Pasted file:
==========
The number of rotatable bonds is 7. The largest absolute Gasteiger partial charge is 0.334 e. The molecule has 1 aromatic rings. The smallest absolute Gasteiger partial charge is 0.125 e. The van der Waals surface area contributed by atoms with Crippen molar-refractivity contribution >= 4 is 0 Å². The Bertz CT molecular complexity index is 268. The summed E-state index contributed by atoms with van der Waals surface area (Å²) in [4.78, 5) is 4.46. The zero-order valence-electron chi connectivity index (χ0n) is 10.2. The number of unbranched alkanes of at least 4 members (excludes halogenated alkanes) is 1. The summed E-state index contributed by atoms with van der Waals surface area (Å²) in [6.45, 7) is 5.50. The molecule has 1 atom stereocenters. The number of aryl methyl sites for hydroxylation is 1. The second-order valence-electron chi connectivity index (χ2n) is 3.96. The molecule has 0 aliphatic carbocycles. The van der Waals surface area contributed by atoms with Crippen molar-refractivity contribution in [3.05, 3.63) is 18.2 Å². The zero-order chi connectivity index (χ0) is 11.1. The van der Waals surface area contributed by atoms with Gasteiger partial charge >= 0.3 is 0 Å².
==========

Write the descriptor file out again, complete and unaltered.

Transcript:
The number of rotatable bonds is 7. The largest absolute Gasteiger partial charge is 0.334 e. The molecule has 1 aromatic rings. The smallest absolute Gasteiger partial charge is 0.125 e. The van der Waals surface area contributed by atoms with Crippen molar-refractivity contribution >= 4 is 0 Å². The Bertz CT molecular complexity index is 268. The summed E-state index contributed by atoms with van der Waals surface area (Å²) in [4.78, 5) is 4.46. The zero-order valence-electron chi connectivity index (χ0n) is 10.2. The number of unbranched alkanes of at least 4 members (excludes halogenated alkanes) is 1. The summed E-state index contributed by atoms with van der Waals surface area (Å²) in [6.45, 7) is 5.50. The molecule has 1 atom stereocenters. The number of aryl methyl sites for hydroxylation is 1. The second-order valence-electron chi connectivity index (χ2n) is 3.96. The molecule has 0 aliphatic carbocycles. The van der Waals surface area contributed by atoms with Crippen molar-refractivity contribution in [3.05, 3.63) is 18.2 Å². The zero-order chi connectivity index (χ0) is 11.1. The van der Waals surface area contributed by atoms with Gasteiger partial charge >= 0.3 is 0 Å².